Removing Sensitive Data From Git History

June 21st, 2020

I would like to think that we have all be there: accidentally pushing a secret (access token, password, connection string, etc) to your remote git server and immediately proceed to start to freak out. Or maybe its just me ๐Ÿคท๐Ÿฝ. Anyhow, luckily for you I have indeed done it before and found a great tool to re-write history! BFG is a tool that allows you to scrub your git repositories clean and remove all sensitive data that you might have accidentally committed and luckily is extremely simple to use and extremely fast ๐Ÿš€. Go ahead and download the jar file & make sure that you have java installed on your machine in order to run it.

Removing Sensitive Data (Data has feelings too)

  1. Remove the secrets from your files & commit into your master branch. The reason we have to do this is because the HEAD commit is considered a protected commit and the BFG tool will not touch it.

    git commit -m "Oops"
  2. Get a fresh clone of your repository. You will want to use the --mirror flag here since we are only want the git history & not all of the actual files in your repository.

    git clone --mirror your_repo_url
  3. Save a copy of this new clone just in case anything bad happens.
  4. Create a new .txt file and add the sensitive information that would want to remove. Each entry should be on a separate line. BFG will search throughout your entire git history for any occurrences of these keys.

  5. Run the command to replace the all occurrences of you secrets with ***REMOVED*** .

    java -jar bfg.jar --replace-text secrets.txt  your_repo.git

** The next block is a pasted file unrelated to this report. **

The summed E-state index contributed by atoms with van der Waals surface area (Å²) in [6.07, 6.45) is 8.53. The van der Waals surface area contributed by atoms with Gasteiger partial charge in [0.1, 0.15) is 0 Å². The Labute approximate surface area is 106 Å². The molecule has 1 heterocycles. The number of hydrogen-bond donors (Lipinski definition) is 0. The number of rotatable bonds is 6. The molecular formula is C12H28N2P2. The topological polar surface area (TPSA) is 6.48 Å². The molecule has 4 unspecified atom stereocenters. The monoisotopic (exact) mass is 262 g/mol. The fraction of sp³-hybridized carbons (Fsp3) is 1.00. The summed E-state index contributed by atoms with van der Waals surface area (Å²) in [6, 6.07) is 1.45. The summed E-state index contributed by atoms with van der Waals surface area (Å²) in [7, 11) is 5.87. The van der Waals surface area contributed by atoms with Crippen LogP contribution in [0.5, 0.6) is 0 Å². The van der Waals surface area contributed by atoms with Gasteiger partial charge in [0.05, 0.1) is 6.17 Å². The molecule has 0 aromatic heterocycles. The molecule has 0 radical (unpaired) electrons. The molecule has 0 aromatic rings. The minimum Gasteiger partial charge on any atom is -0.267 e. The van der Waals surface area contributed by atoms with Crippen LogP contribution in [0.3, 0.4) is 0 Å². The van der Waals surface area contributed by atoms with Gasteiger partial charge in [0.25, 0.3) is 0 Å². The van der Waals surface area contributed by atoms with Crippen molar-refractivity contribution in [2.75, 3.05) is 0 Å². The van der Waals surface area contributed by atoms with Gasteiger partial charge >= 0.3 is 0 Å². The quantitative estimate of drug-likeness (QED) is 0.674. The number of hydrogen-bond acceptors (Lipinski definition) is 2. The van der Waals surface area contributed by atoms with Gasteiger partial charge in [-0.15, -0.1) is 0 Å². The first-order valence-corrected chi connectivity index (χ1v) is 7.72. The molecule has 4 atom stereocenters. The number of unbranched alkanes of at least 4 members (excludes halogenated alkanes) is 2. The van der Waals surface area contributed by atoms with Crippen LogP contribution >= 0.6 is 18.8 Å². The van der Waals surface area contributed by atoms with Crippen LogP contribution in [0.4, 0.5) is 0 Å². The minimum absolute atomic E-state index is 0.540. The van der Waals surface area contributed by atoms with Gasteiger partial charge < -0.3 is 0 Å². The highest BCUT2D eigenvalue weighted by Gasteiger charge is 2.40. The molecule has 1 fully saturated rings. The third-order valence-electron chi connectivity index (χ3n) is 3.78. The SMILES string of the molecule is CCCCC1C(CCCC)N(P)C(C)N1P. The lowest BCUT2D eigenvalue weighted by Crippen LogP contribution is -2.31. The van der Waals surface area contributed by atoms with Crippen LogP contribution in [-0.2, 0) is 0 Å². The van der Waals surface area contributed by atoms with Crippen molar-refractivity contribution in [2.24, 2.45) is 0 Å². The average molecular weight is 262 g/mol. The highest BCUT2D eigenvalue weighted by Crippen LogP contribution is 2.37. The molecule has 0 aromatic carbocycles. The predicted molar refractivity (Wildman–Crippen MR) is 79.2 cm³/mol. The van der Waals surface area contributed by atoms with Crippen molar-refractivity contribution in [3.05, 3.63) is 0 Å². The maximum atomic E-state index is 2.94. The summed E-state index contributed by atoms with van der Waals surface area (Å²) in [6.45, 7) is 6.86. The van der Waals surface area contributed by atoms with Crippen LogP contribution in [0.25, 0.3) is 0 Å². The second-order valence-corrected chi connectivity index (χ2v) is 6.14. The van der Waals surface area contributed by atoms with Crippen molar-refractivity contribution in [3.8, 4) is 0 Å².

โ€” Note: There are many other commands that you can run instead of replacing the text. Check out their documentation for all of the commands.

  6. Change your directory to your git repo and run the following command to strip out all of the "dirty" data.

    cd your_repo
    git reflog expire --expire=now --all && git gc --prune=now --aggressive

    This command is actually two commands concatenated together by the && operator. This appears to be a bit more complicated but lets try to break it down:

    git reflog expire --expire=now --all

    First, reflog here is short for "Reference Logs". Reference logs just keep track of when you git history (branches, commits) where last updated in your git repository. expire --expire=now in this command is tell git to prune all older git reflog entries. Finally we are adding the tag --all to tell git that we want this operation ran on all references.

    git gc --prune=now --aggressive

    Secondly, we run the git gc command. This command is essentially cleaning up your repository. --prune=now tells git to remove all references to any orphaned or unreachable git objects. --aggresssive is telling git to sacrifice speed in order to clean everything as well as it can.

  7. Once everything looks good in your local repository it is time to push it back up to your remote repository with a simple:
git push 

Now all of the secrets that you specified in the secrets.txt file will be replaced with ***REMOVED***

and you will have a squeaky clean git history! ๐ŸŽ‰ One important thing to note here is if you are working on a team with other people you are going to want to make sure that they do a new git clone . Thanks for reading! And make sure to give BFG some love and give them a star on their repo on GitHub!